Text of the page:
The title track opens the album with a bang, a shimmering cymbal riding low beneath oscillating guitar drone before a doom-laden dark rhythmic groove worthy of Black Sabbath kicks in. Actually, Osborne's fuzzy, buzzy fretwork sounds a lot like Neil Young, as do his measured vocals, which float into the song on an acoustic guitar strum. The song's biographical lyrics are delivered rather low-key but hide a deceptive edge only hinted at by the guitar, the singer's inner turmoil as brilliantly expressed as anything penned by such similar roots-music oriented wordsmiths as Young, John Fogerty, or Lowell George. The instrumental break is mesmerizing in its complexity, blues influences hanging over the lyrics more so than the music.

The sprawling, loose-limbed "47" is similar lyrically to "Peace," Osborne delivering his breathless vocals over a jaunty, reckless rhythm that drives the song forward like a perpetual motion machine, but it's with "Windows" that the guitarist fulfills his rock 'n' roll fantasies. With a strident guitar strum and wailing vocals, Osborne blends a bluesy vibe with an exotic rock soundtrack, the confessional lyrics telling a story that mixes classical mythology with Grateful Dead references, the finality of the chorus strengthened by the haunting vibe of Jason Mingledorff's bleating sax. Osborne's wiry solos sting like a 90-pound wasp, rolling off his fingers with no little urgency themselves, jumping headfirst into the blustery hard rock dirge that is "Five Bullets."

Osborne's "Five Bullets" is both the most political song he's ever penned, as well as one of the most emotionally powerful, the music driven by a rattletrap circular riff that pounds home the seriousness of the lyrics with the subtle grace of a runaway jackhammer. Lest readers forget, hard rock was born of the blues, and there's plenty of blues in the unseen tears cried here, albeit lost amidst the muscular arrangement and bludgeoning soundtrack. "Five Bullets" leads, seamlessly, into the chaotic intro of the mostly-instrumental "Brush Up Against Me," an industrial cacophony grinding along, casting a shadow across odd vocals, blasts of horn, the occasional guitar lick, and who knows what else is hidden in the mix? When Osborne's brief folkie vocals kick in against a madcap backdrop, it's quite jarring, but then the music devolves into territory only a demented genius like Eugene Chadbourne might explore.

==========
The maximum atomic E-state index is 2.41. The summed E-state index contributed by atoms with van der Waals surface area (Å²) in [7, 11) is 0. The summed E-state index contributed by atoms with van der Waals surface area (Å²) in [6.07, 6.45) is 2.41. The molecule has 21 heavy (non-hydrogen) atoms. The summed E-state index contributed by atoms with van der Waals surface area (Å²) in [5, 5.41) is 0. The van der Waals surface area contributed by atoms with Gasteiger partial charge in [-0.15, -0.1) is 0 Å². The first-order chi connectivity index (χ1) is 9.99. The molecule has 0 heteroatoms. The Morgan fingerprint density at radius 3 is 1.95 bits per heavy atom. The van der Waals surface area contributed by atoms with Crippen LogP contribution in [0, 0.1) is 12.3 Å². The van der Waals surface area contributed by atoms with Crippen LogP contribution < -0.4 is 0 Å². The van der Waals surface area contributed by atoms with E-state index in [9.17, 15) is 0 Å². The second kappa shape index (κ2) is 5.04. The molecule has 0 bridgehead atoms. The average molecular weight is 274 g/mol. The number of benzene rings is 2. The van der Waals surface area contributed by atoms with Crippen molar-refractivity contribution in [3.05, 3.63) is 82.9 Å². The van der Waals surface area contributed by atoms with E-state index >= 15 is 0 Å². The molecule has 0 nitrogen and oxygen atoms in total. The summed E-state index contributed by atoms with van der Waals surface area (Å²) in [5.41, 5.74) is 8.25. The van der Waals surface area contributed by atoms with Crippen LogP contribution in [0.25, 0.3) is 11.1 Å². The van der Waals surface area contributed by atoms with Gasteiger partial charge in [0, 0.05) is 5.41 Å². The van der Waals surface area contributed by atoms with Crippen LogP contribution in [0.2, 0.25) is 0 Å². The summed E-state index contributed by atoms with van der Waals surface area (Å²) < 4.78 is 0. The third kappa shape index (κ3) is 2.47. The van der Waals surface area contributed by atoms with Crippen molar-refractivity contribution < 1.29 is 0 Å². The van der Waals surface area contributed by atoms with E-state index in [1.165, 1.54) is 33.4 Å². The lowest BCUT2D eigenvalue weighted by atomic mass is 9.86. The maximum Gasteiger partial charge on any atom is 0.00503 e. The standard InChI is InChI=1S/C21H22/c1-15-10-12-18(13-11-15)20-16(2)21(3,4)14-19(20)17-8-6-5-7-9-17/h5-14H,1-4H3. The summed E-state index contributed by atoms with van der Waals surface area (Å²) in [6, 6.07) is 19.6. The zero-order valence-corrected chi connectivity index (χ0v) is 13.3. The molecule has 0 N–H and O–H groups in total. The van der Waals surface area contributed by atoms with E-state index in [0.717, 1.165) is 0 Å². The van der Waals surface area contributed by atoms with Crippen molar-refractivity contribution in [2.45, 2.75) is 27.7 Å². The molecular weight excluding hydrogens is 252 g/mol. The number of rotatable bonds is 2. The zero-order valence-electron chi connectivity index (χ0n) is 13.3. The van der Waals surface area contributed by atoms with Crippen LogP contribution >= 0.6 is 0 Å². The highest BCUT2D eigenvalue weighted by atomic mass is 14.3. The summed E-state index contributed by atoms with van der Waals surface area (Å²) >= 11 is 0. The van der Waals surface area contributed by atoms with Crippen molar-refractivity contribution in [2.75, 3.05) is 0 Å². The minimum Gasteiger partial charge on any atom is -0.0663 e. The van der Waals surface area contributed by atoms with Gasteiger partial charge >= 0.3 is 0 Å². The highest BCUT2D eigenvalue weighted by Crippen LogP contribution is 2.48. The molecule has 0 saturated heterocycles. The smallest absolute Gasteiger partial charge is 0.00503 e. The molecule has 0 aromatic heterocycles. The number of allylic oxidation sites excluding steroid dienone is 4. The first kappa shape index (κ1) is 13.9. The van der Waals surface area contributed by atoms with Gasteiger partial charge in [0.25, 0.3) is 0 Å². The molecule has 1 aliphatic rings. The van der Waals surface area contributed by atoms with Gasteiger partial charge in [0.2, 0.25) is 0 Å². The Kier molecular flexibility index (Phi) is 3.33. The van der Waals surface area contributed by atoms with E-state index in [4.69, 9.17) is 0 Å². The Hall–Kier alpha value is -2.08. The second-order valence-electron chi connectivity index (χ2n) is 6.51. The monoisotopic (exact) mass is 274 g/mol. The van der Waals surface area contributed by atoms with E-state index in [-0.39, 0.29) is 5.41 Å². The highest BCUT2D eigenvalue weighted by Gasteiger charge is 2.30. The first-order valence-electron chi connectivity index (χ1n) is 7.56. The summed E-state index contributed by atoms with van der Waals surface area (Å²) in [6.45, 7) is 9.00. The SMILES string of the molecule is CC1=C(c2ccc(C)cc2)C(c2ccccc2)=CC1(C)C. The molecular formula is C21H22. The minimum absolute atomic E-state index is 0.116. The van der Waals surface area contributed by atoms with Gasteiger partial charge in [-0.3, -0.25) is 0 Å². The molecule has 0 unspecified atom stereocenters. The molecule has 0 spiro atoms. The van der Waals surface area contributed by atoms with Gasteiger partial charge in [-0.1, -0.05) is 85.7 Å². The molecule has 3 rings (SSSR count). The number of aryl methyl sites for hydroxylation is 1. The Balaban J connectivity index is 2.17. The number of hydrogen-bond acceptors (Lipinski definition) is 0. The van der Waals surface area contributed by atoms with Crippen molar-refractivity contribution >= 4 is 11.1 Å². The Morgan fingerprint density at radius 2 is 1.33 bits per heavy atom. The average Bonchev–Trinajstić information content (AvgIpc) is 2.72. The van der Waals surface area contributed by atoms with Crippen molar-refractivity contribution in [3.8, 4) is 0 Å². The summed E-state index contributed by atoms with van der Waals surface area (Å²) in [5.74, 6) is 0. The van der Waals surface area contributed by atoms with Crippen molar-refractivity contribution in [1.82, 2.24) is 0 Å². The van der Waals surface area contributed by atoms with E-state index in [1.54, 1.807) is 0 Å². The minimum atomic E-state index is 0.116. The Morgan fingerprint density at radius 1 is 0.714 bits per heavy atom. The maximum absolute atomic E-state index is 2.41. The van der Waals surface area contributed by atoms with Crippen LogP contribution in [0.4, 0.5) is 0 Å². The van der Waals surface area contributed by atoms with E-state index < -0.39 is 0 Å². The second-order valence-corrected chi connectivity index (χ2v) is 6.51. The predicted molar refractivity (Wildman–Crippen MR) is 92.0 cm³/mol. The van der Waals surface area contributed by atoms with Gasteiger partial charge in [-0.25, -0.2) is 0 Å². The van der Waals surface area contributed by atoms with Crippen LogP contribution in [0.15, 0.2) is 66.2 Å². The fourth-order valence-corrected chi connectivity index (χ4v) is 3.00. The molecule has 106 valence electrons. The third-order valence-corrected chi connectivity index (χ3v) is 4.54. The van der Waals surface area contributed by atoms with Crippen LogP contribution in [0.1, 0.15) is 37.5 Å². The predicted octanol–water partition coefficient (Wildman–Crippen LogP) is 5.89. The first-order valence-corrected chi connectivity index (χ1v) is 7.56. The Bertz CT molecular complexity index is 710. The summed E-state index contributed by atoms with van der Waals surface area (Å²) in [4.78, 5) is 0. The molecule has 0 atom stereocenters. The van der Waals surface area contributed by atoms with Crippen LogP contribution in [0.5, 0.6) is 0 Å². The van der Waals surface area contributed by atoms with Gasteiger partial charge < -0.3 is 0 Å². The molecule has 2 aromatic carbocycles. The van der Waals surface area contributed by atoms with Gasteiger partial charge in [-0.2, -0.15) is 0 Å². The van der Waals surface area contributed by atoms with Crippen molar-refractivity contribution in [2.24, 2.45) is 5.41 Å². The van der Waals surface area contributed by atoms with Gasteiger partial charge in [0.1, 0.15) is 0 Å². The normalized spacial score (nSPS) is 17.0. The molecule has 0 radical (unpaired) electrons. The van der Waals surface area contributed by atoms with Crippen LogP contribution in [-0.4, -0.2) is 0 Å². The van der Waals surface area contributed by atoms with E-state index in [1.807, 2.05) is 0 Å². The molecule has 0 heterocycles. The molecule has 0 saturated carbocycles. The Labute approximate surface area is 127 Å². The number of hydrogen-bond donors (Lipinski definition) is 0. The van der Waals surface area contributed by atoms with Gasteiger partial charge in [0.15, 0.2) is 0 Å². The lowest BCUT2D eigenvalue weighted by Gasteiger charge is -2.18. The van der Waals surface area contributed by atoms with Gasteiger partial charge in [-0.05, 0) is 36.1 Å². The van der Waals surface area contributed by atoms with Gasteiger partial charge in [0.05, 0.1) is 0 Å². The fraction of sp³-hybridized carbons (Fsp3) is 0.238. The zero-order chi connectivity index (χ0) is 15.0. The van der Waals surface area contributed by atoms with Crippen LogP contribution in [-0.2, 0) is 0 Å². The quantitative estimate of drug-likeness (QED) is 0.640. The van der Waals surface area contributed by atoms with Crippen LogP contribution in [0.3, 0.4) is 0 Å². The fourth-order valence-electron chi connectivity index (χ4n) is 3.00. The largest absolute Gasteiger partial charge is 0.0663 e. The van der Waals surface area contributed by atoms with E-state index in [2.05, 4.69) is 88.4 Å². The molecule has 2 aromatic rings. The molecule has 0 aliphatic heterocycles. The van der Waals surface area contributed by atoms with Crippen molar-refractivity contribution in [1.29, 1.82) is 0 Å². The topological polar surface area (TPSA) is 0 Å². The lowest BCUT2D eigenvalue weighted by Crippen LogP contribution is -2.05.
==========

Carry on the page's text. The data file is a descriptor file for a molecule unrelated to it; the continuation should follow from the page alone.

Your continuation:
Just as "Five Bullets" drops wordlessly into the tone poem that is "Brush Up Against Me," so does the latter song roll unexpectedly into the pastoral "Sentimental Times." At a certain age, mortality creeps up on all of us and nostalgia is often used as a weapon to ward off the evil spirits, and Osborne's "Sentimental Times" is a wistful, almost melancholy reminder of the passing years. The singer's vocals have seldom been more expressive, his subdued guitar playing never more elegant, the song hitting the ears like a cross between early Moody Blues and 1960s-era psych-pop tunesmiths like Emmitt Rhodes or Michael Fennelly. The life-affirming defiance of "I'm Ready" matches a bluesy undercurrent (especially in Osborne's guitarplay) with Dylanesque, word-heavy lyrics and pitch-perfect vocals whereas "My Son" is a loving ode to the next generation, a lilting, peaceful acceptance of, and nod to the future.

In more ways than one, Peace is Anders Osborne's "classic rock" album, the artist feeling, perhaps, like a man out of time. The late 1960s and early '70s were an era where blues music casually informed rock songwriting, with Muddy Waters and Howlin' Wolf as big an influence on young rockers as Elvis Presley or Bob Dylan. There's little here that the traditionalist would consider even remotely "bluesy" and yet blues music imbues every performance on Peace, hanging around in the corner of the studio like the ghost of a favored ancestor.